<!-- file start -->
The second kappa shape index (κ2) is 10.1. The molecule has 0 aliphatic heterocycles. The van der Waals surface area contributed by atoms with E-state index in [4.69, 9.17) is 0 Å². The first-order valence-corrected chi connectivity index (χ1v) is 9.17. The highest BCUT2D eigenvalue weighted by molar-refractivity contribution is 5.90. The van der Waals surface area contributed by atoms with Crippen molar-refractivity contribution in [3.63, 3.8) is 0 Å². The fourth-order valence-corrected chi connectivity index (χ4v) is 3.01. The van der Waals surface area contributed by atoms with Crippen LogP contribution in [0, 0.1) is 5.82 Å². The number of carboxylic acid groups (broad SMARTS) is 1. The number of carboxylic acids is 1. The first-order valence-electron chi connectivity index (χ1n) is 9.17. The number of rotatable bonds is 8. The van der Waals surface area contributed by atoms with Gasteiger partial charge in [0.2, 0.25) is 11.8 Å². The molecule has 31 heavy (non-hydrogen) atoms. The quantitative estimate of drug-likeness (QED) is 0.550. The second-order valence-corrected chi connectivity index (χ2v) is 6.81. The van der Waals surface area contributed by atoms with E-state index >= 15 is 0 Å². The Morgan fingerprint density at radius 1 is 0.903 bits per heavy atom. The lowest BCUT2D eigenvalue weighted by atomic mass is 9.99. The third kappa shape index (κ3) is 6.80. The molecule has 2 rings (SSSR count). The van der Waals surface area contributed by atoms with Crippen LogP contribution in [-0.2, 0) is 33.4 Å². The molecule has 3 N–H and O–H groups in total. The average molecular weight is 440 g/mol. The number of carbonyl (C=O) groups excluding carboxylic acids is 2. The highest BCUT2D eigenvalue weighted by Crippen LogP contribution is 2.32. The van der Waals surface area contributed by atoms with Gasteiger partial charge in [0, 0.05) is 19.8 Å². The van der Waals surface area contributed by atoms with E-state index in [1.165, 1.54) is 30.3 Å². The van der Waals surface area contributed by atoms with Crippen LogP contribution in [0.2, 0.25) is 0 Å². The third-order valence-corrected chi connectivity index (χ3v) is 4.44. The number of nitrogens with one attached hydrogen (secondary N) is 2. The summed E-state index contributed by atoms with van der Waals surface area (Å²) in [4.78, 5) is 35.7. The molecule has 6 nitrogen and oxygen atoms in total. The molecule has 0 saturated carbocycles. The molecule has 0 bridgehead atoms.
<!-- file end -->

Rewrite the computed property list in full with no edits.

The second kappa shape index (κ2) is 10.1. The molecule has 0 aliphatic heterocycles. The van der Waals surface area contributed by atoms with E-state index in [4.69, 9.17) is 0 Å². The first-order valence-corrected chi connectivity index (χ1v) is 9.17. The highest BCUT2D eigenvalue weighted by molar-refractivity contribution is 5.90. The van der Waals surface area contributed by atoms with Crippen molar-refractivity contribution in [3.63, 3.8) is 0 Å². The fourth-order valence-corrected chi connectivity index (χ4v) is 3.01. The van der Waals surface area contributed by atoms with Crippen LogP contribution in [0, 0.1) is 5.82 Å². The number of carboxylic acid groups (broad SMARTS) is 1. The number of carboxylic acids is 1. The first-order valence-electron chi connectivity index (χ1n) is 9.17. The number of rotatable bonds is 8. The van der Waals surface area contributed by atoms with Gasteiger partial charge in [0.2, 0.25) is 11.8 Å². The molecule has 31 heavy (non-hydrogen) atoms. The quantitative estimate of drug-likeness (QED) is 0.550. The second-order valence-corrected chi connectivity index (χ2v) is 6.81. The van der Waals surface area contributed by atoms with E-state index >= 15 is 0 Å². The Morgan fingerprint density at radius 1 is 0.903 bits per heavy atom. The lowest BCUT2D eigenvalue weighted by atomic mass is 9.99. The third kappa shape index (κ3) is 6.80. The molecule has 2 rings (SSSR count). The van der Waals surface area contributed by atoms with Crippen LogP contribution in [-0.2, 0) is 33.4 Å². The molecule has 3 N–H and O–H groups in total. The average molecular weight is 440 g/mol. The number of carbonyl (C=O) groups excluding carboxylic acids is 2. The highest BCUT2D eigenvalue weighted by Crippen LogP contribution is 2.32. The van der Waals surface area contributed by atoms with Gasteiger partial charge in [0, 0.05) is 19.8 Å². The van der Waals surface area contributed by atoms with E-state index in [1.165, 1.54) is 30.3 Å². The van der Waals surface area contributed by atoms with Crippen LogP contribution in [0.2, 0.25) is 0 Å². The third-order valence-corrected chi connectivity index (χ3v) is 4.44. The number of nitrogens with one attached hydrogen (secondary N) is 2. The summed E-state index contributed by atoms with van der Waals surface area (Å²) in [4.78, 5) is 35.7. The molecule has 6 nitrogen and oxygen atoms in total. The molecule has 0 saturated carbocycles. The molecule has 0 bridgehead atoms.